(Note: pic not from this show.)
What better opener for a revivalist stoner rock band than
a... lesser-known, sensitive, atmospheric singer-songwriter act for post-adolescent
couples to canoodle to? This is the inauspicious position Black Mountain
places Justin Vernon and his band, Bon Iver, in every night. If Monday night
and web consensus is any representation, the group consistently hold their own,
even at SPACE Gallery, where a crowd of 200 +
songs is rarely an optimal formula.
seemed well enough aware of this precarious position to adapt his music for a
rock crowd without betraying its wintry essence.
His voice, more of a whispery falsetto on Bon Iver’s fine debut, For Emma,
Forever Ago, takes on a forceful tenor on stage. It sacrifices a bit of the delicacy of Bon Iver’s
humbler tracks (“Blindsided”), but the crowd-silencing tricks he pulled out
with each song - a gorgeous multi-part harmony opening “Lump Sum,” some great
solos from each of the three band members - not only compensated for anything
wanting, but are forcing me to second guess my favorable-but-dismissive opinion
of the band’s album.
Black Mountain, on the other
hand, didn’t need to compromise a damned thing. They played relatively straight
versions of nine of the ten songs on their latest epic, In the Future, with a
couple of likeminded jams from their (even better) self-titled debut in for
good measure. The whole band seemed to be in top form. Singer Amber Webber
struck a fascinating figure at center stage. She seemed pretty disaffected at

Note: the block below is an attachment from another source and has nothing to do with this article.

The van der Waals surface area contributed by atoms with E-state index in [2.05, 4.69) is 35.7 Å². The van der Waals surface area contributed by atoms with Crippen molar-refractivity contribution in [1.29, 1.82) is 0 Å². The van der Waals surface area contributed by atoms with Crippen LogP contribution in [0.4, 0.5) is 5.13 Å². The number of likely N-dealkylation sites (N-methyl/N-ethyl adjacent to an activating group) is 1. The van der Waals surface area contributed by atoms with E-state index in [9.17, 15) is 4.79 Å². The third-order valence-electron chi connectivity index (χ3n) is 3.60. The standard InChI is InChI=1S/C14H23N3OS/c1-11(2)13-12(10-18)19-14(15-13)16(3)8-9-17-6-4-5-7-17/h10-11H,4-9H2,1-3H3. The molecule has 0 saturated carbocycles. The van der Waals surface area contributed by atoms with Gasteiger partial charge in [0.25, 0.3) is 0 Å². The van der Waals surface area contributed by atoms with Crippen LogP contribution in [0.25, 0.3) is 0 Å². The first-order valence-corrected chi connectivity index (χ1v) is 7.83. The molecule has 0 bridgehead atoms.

times - initially, the songs where she had little to do but handle a tambourine
made her presence distracting - but her trembly yet massive vibrato complicated
that notion, making her seem more the Chan Marshall or Bjork of the band.
By the time I cozied up to that distinction, Black
were unstoppable. As the set wore on and loosened up (most of the 6+ minute
songs came later on), this became the kind of concert you could watch for
hours. Set highlights included “Druganaut,” with its porn-soundtrack tempo and
relentless hooks, and the mammoth, emotional “Don’t Run Our Hearts Around.”
That these were the two tracks from the band’s debut isn’t really a coincidence
- it’s a much more liberal and unpredictable affair than the great but stubborn
In the Future - but Black Mountain’s newfound focus
on atmospherics further improved the songs.
All said, phenomenal show. Excellent sound quality (particularly impressive given the major highs and lows of BM's tunes), a one-song, 17-minute encore, etc., and the best Monday night Portland will see in a long time.